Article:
Even after 108 years, the lines of the Beaux Arts building are strong and straight. But a closer examination reveals parts of the parapet wall subtly out of line and, of course, there is the problem of falling pieces of terra cotta.
Chunks of the Hopewell Museum building, some about the size of a deck of cards, have in recent years started falling from around the roof. One restorer working on a corner of the roof found that a large chunk of terra cotta was hanging by a wire. If it had fallen, it would have hit the gas meter, said the museum’s executive director, Leah W. Craig.
Beyond that obvious sign of structural trouble, water has seeped through the terra cotta exterior of the building, which is on the National Register of Historic Places, and that water is beginning to affect the strength of the brick walls. What has happened, Craig said, is that as wire used to hold the terra cotta in place corrodes, it expands, allowing dampness to penetrate the brick of the walls.
It was the Kentucky Heritage Council that first recommended that repair begin as soon as possible, Craig said. Some tax credits are available for historic buildings, but it was up to the museum to raise the money for the repairs, which began at the first of the year and should be complete by the end of summer.
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Fundraising continues. So far, Craig said, about $80,000 has been raised, although the online fundraising account shows only $300. That’s the amount that has come in directly through that account but not all the donations that have been made, she said.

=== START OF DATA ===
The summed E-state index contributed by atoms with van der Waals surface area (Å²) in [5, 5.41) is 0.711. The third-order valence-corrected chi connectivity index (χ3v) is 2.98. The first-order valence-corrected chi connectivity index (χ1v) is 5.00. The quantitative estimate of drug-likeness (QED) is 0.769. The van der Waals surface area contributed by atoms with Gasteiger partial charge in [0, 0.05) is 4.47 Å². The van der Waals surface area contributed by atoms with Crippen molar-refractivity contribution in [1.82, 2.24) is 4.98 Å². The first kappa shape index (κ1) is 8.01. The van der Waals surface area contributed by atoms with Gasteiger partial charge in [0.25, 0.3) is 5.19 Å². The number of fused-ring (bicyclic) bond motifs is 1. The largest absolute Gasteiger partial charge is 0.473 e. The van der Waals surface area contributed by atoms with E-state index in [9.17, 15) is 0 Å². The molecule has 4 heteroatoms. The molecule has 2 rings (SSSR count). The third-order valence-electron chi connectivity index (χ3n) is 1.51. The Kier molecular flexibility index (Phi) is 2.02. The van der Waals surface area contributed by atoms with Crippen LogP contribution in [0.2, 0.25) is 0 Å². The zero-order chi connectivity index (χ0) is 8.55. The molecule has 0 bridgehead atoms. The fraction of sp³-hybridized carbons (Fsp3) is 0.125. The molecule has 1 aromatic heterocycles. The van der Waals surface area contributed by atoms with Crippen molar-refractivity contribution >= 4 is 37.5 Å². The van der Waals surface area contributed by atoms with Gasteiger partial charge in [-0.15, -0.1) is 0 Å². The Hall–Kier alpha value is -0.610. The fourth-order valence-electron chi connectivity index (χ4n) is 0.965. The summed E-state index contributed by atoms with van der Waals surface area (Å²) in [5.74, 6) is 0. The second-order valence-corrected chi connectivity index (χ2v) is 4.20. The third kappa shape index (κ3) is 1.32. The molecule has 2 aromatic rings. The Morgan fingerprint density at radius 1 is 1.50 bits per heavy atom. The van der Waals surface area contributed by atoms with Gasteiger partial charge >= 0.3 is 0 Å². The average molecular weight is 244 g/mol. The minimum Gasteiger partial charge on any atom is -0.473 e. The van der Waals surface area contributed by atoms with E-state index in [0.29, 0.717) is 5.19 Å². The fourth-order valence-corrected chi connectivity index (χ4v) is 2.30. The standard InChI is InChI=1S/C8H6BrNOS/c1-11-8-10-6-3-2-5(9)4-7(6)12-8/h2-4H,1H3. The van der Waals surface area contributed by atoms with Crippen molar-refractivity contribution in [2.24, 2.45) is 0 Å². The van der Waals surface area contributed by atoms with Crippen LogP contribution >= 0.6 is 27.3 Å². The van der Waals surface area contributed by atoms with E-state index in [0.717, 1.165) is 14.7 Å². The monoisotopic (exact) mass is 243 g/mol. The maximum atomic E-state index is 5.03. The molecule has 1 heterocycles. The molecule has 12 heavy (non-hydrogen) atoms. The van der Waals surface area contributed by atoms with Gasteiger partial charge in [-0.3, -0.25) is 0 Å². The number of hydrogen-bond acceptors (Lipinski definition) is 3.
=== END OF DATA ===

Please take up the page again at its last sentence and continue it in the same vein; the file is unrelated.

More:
On the corner of Eighth and Pleasant streets, the museum attracts about 5,000 visitors a year and has about 200 paying members. Craig said it has deep roots in the community, and people have been eager to preserve the building, which originally was used as a post office and later as city office space. The museum moved into the building in 1995.
Craig said fund raising has gone well, and she’s confident that the museum will reach its fund raising goal. “People here are aware of their heritage and very cognizant of the importance of preserving that history,” she said.
Ron Carter, a member of the museum board, said the board has been successful in fund raising before. In 2003, the museum raised $500,000 and received a $250,000 matching grant from the National Park Service for start-up projects.
While there have been some significant gifts over the years, he said, most museum supporters are working-class people who give what they can. The museum has also benefited by having many volunteers with real world experience working in museums. That, he said, has helped built a small town entity attracting high quality exhibits.
Carter referred to Hopewell as one of the architectural gems of the county.
People from all over the country contact Craig while doing genealogy research on their Bourbon County ancestors, she said. In addition, the museum has rotating historical exhibits with local ties, and a small bookstore inside an old vault dubbed The Vault store. It contains a collection of history books by people from Bourbon County about the county.
According to the Kentucky Heritage Council, Kentucky has more than 3,300 listings on the National Register of Historic Places, fewer than just three other states. A listing can be applied to buildings, objects, structures, districts and archaeological sites. Proposed sites must be significant in architecture, engineering, American history or culture.
Click here to learn more about the restoration project. You can also contact the museum at 859-987-7274, or send donations to Hopewell Museum, 800 Pleasant Street, Paris, Ky. 40361
Bourbon County facts
▪ Population: 19,985
▪ Originally, Bourbon County spanned land that makes up 34 modern Kentucky counties.
▪ The first Bourbon County courthouse was established in 1787 in Hopewell, which was renamed Paris.
▪ Bourbon County is one of the leading producers of Thoroughbred horses in the world.
Source: U.S. Census Bureau, Bourboncoky.info, Bourbonky.com